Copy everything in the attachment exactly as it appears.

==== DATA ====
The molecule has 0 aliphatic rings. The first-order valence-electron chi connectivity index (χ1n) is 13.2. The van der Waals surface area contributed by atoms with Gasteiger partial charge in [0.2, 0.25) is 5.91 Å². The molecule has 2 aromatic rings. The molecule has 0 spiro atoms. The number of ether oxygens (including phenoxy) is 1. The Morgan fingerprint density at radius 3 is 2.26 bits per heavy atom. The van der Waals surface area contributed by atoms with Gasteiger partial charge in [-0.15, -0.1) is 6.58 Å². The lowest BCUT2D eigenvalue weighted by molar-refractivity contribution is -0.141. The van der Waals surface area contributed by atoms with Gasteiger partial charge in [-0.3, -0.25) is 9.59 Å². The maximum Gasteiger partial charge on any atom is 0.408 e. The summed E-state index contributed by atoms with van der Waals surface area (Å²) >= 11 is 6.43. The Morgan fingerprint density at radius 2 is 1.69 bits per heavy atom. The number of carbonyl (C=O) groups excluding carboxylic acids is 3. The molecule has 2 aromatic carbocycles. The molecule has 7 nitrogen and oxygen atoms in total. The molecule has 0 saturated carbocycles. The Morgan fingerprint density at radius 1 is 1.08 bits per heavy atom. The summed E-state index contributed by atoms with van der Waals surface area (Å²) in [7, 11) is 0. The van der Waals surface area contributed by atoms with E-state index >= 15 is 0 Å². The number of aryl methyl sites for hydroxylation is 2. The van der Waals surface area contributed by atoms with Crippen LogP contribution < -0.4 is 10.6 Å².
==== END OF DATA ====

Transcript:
The molecule has 0 aliphatic rings. The first-order valence-electron chi connectivity index (χ1n) is 13.2. The van der Waals surface area contributed by atoms with Gasteiger partial charge in [0.2, 0.25) is 5.91 Å². The molecule has 2 aromatic rings. The molecule has 0 spiro atoms. The number of ether oxygens (including phenoxy) is 1. The Morgan fingerprint density at radius 3 is 2.26 bits per heavy atom. The van der Waals surface area contributed by atoms with Gasteiger partial charge in [-0.15, -0.1) is 6.58 Å². The lowest BCUT2D eigenvalue weighted by molar-refractivity contribution is -0.141. The van der Waals surface area contributed by atoms with Gasteiger partial charge in [-0.3, -0.25) is 9.59 Å². The maximum Gasteiger partial charge on any atom is 0.408 e. The summed E-state index contributed by atoms with van der Waals surface area (Å²) >= 11 is 6.43. The Morgan fingerprint density at radius 2 is 1.69 bits per heavy atom. The number of carbonyl (C=O) groups excluding carboxylic acids is 3. The molecule has 2 aromatic carbocycles. The molecule has 7 nitrogen and oxygen atoms in total. The molecule has 0 saturated carbocycles. The Morgan fingerprint density at radius 1 is 1.08 bits per heavy atom. The summed E-state index contributed by atoms with van der Waals surface area (Å²) in [7, 11) is 0. The van der Waals surface area contributed by atoms with E-state index >= 15 is 0 Å². The number of aryl methyl sites for hydroxylation is 2. The van der Waals surface area contributed by atoms with Crippen LogP contribution < -0.4 is 10.6 Å².